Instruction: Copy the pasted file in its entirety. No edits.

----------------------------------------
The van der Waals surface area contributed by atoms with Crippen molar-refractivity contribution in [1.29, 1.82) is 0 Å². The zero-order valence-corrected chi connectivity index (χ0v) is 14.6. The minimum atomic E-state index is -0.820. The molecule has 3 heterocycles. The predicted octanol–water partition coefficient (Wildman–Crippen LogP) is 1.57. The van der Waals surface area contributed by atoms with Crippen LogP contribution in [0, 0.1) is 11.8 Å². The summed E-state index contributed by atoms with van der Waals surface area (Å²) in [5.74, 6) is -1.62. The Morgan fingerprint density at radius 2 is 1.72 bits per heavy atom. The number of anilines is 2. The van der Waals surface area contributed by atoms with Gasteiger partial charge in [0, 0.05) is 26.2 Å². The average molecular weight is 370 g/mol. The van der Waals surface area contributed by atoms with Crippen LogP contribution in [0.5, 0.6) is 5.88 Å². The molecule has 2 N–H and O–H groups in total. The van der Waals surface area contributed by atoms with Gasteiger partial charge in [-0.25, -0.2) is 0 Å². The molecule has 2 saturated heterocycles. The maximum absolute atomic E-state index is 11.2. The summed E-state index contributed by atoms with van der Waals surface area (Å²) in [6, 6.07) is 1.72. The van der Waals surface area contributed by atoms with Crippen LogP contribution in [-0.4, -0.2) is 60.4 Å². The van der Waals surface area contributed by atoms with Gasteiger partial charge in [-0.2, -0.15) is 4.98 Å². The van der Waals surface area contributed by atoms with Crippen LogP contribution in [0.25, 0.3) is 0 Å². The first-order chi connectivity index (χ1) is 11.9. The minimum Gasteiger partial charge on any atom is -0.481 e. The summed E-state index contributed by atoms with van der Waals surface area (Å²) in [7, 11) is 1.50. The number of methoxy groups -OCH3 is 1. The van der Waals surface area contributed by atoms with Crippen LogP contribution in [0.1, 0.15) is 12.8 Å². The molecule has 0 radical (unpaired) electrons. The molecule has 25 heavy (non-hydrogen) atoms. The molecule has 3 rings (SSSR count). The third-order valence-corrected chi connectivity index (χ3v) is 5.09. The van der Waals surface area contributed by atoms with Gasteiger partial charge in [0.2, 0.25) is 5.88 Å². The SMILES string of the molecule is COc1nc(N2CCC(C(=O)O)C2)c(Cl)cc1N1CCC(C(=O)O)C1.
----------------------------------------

The van der Waals surface area contributed by atoms with Crippen molar-refractivity contribution in [1.29, 1.82) is 0 Å². The zero-order valence-corrected chi connectivity index (χ0v) is 14.6. The minimum atomic E-state index is -0.820. The molecule has 3 heterocycles. The predicted octanol–water partition coefficient (Wildman–Crippen LogP) is 1.57. The van der Waals surface area contributed by atoms with Crippen LogP contribution in [0, 0.1) is 11.8 Å². The summed E-state index contributed by atoms with van der Waals surface area (Å²) in [5.74, 6) is -1.62. The Morgan fingerprint density at radius 2 is 1.72 bits per heavy atom. The number of anilines is 2. The van der Waals surface area contributed by atoms with Gasteiger partial charge in [0, 0.05) is 26.2 Å². The average molecular weight is 370 g/mol. The van der Waals surface area contributed by atoms with Crippen LogP contribution in [0.5, 0.6) is 5.88 Å². The molecule has 2 N–H and O–H groups in total. The van der Waals surface area contributed by atoms with Gasteiger partial charge in [-0.25, -0.2) is 0 Å². The molecule has 2 saturated heterocycles. The maximum absolute atomic E-state index is 11.2. The summed E-state index contributed by atoms with van der Waals surface area (Å²) in [6, 6.07) is 1.72. The van der Waals surface area contributed by atoms with Crippen LogP contribution in [-0.4, -0.2) is 60.4 Å². The van der Waals surface area contributed by atoms with Gasteiger partial charge in [-0.2, -0.15) is 4.98 Å². The van der Waals surface area contributed by atoms with Crippen LogP contribution in [0.25, 0.3) is 0 Å². The first-order chi connectivity index (χ1) is 11.9. The minimum Gasteiger partial charge on any atom is -0.481 e. The summed E-state index contributed by atoms with van der Waals surface area (Å²) in [7, 11) is 1.50. The number of methoxy groups -OCH3 is 1. The van der Waals surface area contributed by atoms with Crippen LogP contribution in [0.1, 0.15) is 12.8 Å². The molecule has 0 radical (unpaired) electrons. The molecule has 25 heavy (non-hydrogen) atoms. The molecule has 3 rings (SSSR count). The third-order valence-corrected chi connectivity index (χ3v) is 5.09. The van der Waals surface area contributed by atoms with Gasteiger partial charge in [0.2, 0.25) is 5.88 Å². The SMILES string of the molecule is COc1nc(N2CCC(C(=O)O)C2)c(Cl)cc1N1CCC(C(=O)O)C1.